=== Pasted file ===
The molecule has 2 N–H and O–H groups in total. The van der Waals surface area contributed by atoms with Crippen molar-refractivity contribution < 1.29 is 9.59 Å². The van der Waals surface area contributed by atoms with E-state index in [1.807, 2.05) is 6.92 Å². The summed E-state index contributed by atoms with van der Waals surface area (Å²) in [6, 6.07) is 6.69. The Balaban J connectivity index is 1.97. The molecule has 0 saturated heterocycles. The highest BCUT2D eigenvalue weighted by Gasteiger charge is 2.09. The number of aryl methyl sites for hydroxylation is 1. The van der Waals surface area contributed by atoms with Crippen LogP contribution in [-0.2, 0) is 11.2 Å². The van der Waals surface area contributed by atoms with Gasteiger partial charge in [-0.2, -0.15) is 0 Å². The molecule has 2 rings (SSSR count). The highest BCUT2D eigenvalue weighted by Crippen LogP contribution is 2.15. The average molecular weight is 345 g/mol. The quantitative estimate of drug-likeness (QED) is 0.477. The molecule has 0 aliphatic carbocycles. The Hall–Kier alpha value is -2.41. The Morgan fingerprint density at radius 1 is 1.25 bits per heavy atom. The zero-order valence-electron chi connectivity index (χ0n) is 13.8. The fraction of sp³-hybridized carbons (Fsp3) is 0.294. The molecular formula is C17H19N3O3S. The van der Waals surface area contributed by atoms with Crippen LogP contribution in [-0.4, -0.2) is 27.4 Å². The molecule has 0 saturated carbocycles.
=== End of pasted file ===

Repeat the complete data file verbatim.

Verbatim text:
The molecule has 2 N–H and O–H groups in total. The van der Waals surface area contributed by atoms with Crippen molar-refractivity contribution < 1.29 is 9.59 Å². The van der Waals surface area contributed by atoms with E-state index in [1.807, 2.05) is 6.92 Å². The summed E-state index contributed by atoms with van der Waals surface area (Å²) in [6, 6.07) is 6.69. The Balaban J connectivity index is 1.97. The molecule has 0 saturated heterocycles. The highest BCUT2D eigenvalue weighted by Gasteiger charge is 2.09. The number of aryl methyl sites for hydroxylation is 1. The van der Waals surface area contributed by atoms with Crippen LogP contribution in [-0.2, 0) is 11.2 Å². The van der Waals surface area contributed by atoms with Gasteiger partial charge in [-0.2, -0.15) is 0 Å². The molecule has 2 rings (SSSR count). The highest BCUT2D eigenvalue weighted by Crippen LogP contribution is 2.15. The average molecular weight is 345 g/mol. The quantitative estimate of drug-likeness (QED) is 0.477. The molecule has 0 aliphatic carbocycles. The Hall–Kier alpha value is -2.41. The Morgan fingerprint density at radius 1 is 1.25 bits per heavy atom. The zero-order valence-electron chi connectivity index (χ0n) is 13.8. The fraction of sp³-hybridized carbons (Fsp3) is 0.294. The molecular formula is C17H19N3O3S. The van der Waals surface area contributed by atoms with Crippen LogP contribution in [-0.4, -0.2) is 27.4 Å². The molecule has 0 saturated carbocycles.